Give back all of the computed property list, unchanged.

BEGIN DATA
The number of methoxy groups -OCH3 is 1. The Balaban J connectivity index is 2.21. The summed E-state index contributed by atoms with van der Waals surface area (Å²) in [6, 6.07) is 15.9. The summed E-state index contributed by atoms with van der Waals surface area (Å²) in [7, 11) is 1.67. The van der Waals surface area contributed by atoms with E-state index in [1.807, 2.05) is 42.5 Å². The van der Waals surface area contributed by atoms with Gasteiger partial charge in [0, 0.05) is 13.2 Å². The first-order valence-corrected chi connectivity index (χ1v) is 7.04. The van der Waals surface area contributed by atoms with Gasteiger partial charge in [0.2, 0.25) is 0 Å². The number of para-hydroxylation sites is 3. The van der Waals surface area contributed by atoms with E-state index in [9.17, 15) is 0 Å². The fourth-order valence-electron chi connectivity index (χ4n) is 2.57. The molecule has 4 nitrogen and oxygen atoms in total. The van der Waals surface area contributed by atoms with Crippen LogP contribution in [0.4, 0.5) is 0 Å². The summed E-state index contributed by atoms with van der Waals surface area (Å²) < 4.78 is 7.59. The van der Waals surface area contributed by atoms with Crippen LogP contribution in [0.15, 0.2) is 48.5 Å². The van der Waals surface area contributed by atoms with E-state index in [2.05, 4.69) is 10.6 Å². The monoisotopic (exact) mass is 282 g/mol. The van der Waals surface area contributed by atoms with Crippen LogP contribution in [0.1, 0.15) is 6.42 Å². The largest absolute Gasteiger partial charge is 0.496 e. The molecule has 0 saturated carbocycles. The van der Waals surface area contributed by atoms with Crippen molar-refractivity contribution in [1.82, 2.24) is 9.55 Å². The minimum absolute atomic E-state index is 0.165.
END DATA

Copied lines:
The number of methoxy groups -OCH3 is 1. The Balaban J connectivity index is 2.21. The summed E-state index contributed by atoms with van der Waals surface area (Å²) in [6, 6.07) is 15.9. The summed E-state index contributed by atoms with van der Waals surface area (Å²) in [7, 11) is 1.67. The van der Waals surface area contributed by atoms with E-state index in [1.807, 2.05) is 42.5 Å². The van der Waals surface area contributed by atoms with Gasteiger partial charge in [0, 0.05) is 13.2 Å². The first-order valence-corrected chi connectivity index (χ1v) is 7.04. The van der Waals surface area contributed by atoms with Gasteiger partial charge in [0.2, 0.25) is 0 Å². The number of para-hydroxylation sites is 3. The van der Waals surface area contributed by atoms with E-state index in [9.17, 15) is 0 Å². The fourth-order valence-electron chi connectivity index (χ4n) is 2.57. The molecule has 4 nitrogen and oxygen atoms in total. The van der Waals surface area contributed by atoms with Crippen LogP contribution in [0.4, 0.5) is 0 Å². The summed E-state index contributed by atoms with van der Waals surface area (Å²) < 4.78 is 7.59. The van der Waals surface area contributed by atoms with Crippen LogP contribution in [0.15, 0.2) is 48.5 Å². The van der Waals surface area contributed by atoms with E-state index in [2.05, 4.69) is 10.6 Å². The monoisotopic (exact) mass is 282 g/mol. The van der Waals surface area contributed by atoms with Crippen LogP contribution in [0.1, 0.15) is 6.42 Å². The largest absolute Gasteiger partial charge is 0.496 e. The molecule has 0 saturated carbocycles. The van der Waals surface area contributed by atoms with Crippen molar-refractivity contribution in [1.82, 2.24) is 9.55 Å². The minimum absolute atomic E-state index is 0.165.